It is in my nature to find the positive in just about anything so it pains me when the evidence is to the contrary and I have to deliver the not so good news…he's just not that into you.
This happened when a woman around my age came to me at the encouragement of the couples therapist she was seeing with her estranged husband.
After twenty years of marriage, and after their youngest kid went off to college, he decided to let her know that he hasn't been "in love" with her for years. She's a home body, he's a motorcycling hell raiser. She's a Volvo, he's a Harley. She's predictable and boring, he's an exciting adventurer. (Actually he's a dentist in the suburbs.) Oh, and he's leaving her to live in a loft in the city.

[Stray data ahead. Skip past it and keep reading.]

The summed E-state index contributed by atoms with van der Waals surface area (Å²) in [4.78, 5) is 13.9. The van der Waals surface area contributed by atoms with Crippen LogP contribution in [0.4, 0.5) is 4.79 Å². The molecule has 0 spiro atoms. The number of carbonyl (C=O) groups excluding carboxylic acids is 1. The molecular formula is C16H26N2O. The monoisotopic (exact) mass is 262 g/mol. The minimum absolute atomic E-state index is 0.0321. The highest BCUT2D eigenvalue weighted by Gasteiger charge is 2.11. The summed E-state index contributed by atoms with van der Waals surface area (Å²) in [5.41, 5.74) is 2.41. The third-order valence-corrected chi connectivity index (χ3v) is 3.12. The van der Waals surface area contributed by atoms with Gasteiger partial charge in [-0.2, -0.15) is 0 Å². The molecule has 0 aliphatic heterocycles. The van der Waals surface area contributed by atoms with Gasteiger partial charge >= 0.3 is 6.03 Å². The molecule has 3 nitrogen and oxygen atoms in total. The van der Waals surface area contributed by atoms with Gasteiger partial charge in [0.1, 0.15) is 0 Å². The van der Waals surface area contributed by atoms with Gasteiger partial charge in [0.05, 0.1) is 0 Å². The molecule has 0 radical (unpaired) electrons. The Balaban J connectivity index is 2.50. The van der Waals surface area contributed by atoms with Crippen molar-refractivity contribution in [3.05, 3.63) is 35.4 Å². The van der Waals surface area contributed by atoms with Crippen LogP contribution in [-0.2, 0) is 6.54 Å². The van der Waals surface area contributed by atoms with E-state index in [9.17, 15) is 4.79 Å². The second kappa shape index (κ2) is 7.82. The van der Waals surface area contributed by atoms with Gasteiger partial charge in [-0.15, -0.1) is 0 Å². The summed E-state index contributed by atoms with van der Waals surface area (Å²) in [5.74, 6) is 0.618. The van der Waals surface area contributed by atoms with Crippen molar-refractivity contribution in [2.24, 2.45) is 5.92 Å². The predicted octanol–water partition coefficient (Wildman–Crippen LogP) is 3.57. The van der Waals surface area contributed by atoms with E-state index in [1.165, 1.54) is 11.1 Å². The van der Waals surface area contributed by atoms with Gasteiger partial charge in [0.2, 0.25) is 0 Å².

Is this a mid-life crisis? Maybe, or maybe he's just a narcissistic jerk. Either way, her life was traumatically torn apart at the point where she was most vulnerable. While this scenario may sound like a cliche, it's anything but to the women, and men, living through it. In this particular case, more and more evidence piled up that the husband had been acting selfishly throughout the marriage, while she voluntarily set aside her ego to feed his.
My advice to her? Get mad. And, this is important, use the mad, not to rant at him, but to take responsibility for herself and, even more productively, to find her lost self-esteem. It took some time, but she managed it. After the divorce, she discovered her inner travel bug and now thinks nothing of trekking around the Patagonian glaciers with her close (divorced) friends. Who's the adventurer now?
Video Viewing: The First Wives Club
[Disclaimer: The characters described above are fictionalized composites of people I have worked with over the past twenty-something years of my career. Any similarity to real people is coincidence.]